Photo by Don Kellogg

Tuesday, September 20, 2016

The Encounter

I'm glad I got just a TDF priced ticket to see this show.  And by show, I really mean performance art in a Broadway theater.  I feel sorry for people buying full price tickets (Over $100 if you believe the electronic board at the box office window).

Make no mistake, Simon McBurney (himself) is putting on a show.  And that show is quite different, quite unique, and mostly un-Broadway-like.  For the un-initiated, it is a aurally (that means sound) mesmerizing performance.  You have to wear headphones.  If you take them off you are basically sitting in a packed broadway theater watching a person whisper on the stage.  The headphones themselves are fairly advanced and deliver a sound experience like you have never before experienced with your cheap earbuds.  They involve a quite complex sound system.  My novice research suggests that his main tool is known as a binaural stereo microphone that when paired with high quality headphones (and likely a sound board the size of a billiards table) produces a life-like sound simulation all around your head as if you are immersed in the action and it is happening directly next to you.   This is the secret to the entire show.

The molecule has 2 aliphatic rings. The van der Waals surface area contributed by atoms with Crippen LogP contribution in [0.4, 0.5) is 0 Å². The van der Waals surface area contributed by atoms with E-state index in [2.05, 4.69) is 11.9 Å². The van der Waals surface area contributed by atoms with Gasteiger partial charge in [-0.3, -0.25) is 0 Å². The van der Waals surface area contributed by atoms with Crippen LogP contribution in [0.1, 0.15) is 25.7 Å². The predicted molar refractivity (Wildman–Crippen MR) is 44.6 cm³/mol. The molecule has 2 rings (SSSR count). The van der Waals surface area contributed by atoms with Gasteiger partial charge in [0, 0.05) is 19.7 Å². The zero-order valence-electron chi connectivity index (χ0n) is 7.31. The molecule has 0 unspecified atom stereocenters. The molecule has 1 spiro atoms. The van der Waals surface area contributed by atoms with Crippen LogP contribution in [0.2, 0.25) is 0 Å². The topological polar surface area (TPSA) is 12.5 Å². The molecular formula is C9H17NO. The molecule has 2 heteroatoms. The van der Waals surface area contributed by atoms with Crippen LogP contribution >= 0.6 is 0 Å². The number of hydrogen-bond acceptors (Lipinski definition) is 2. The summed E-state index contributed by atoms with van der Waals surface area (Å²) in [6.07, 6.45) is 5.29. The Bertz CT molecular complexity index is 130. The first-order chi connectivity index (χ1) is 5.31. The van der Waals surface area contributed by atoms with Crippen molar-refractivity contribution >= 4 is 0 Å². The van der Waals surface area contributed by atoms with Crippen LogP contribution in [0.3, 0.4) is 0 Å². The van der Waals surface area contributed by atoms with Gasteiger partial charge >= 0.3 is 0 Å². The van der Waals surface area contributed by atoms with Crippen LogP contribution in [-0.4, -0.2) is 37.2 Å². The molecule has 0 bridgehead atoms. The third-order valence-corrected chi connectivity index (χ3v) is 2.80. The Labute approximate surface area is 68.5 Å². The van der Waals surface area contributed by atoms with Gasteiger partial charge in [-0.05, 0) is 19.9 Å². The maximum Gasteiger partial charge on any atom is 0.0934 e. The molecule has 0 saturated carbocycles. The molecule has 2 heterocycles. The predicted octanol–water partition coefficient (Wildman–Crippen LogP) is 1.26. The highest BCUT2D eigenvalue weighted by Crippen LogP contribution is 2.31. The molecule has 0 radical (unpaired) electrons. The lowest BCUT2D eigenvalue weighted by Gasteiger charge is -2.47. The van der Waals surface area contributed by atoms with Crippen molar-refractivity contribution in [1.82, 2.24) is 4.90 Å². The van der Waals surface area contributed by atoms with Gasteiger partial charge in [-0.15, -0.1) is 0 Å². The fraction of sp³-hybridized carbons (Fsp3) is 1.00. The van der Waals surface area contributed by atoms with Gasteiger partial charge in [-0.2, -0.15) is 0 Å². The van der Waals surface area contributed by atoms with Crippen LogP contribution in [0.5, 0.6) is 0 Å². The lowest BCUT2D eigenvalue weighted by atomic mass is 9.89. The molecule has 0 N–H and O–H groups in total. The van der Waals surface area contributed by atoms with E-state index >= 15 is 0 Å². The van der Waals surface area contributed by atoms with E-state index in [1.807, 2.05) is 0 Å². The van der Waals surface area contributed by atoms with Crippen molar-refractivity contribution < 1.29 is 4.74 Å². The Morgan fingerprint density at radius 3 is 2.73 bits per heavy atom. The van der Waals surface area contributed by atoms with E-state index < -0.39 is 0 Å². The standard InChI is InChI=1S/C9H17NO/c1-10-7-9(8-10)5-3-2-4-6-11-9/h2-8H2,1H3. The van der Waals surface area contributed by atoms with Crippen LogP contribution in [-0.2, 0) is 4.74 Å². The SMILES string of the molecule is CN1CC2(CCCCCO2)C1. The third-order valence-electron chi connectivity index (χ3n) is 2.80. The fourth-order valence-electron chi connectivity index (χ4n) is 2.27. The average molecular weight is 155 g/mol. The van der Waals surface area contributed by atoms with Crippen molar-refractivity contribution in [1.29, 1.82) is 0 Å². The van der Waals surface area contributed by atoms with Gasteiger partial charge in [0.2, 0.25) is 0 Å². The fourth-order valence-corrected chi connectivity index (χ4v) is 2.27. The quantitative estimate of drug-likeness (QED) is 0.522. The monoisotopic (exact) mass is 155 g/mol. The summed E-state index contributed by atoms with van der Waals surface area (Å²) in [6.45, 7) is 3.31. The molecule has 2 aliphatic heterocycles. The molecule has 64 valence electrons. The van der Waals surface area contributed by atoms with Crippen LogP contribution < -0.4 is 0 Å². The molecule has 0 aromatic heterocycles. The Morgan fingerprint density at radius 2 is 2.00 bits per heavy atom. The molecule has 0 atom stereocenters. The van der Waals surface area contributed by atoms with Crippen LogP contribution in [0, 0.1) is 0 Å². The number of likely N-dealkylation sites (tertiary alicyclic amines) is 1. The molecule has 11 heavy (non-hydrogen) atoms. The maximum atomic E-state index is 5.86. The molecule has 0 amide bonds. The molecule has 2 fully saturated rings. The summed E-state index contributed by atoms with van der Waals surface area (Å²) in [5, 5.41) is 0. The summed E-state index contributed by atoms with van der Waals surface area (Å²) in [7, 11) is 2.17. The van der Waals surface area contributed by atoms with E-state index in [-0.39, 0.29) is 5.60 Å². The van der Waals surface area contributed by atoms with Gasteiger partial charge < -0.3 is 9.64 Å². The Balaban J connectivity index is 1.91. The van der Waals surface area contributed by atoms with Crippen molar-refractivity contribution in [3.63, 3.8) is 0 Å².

The show itself is the tale of a photo-journalist dropped in the amazon searching for indigenous people.  While he does find them, the tale of them welcoming (or not) him into their world is harrowing, suspenseful, dangerous, and life-altering.  He conveys this all thru your headphones from a stage adorned with virtually nothing but a table, water bottles and a few microphones.   Props.  Just props.

The aural delight wears off in about 25 minutes and the rest of the 2 hours is filled with his bizarre story that is at times incoherent, other times rambling, other times mildly interesting when he is effectively teaching you about these very different people and providing insights into cultures and civilizations that are unlike anything we have seen.  Several lighting effect attempt to supplement the aural presentation to limited success.

There is a high ideal quality to the show - as evidenced by the appearance of the audience in attendance.  Mostly the save the planet, save the whales. stop wars, eat veggies, recycle everything kind of crowd.

At 2 hours and a few minutes including his heartfelt words after the curtain call, the show was not nearly worth the advertised ticket price.  It has the it's different quality going for it.  That's about it.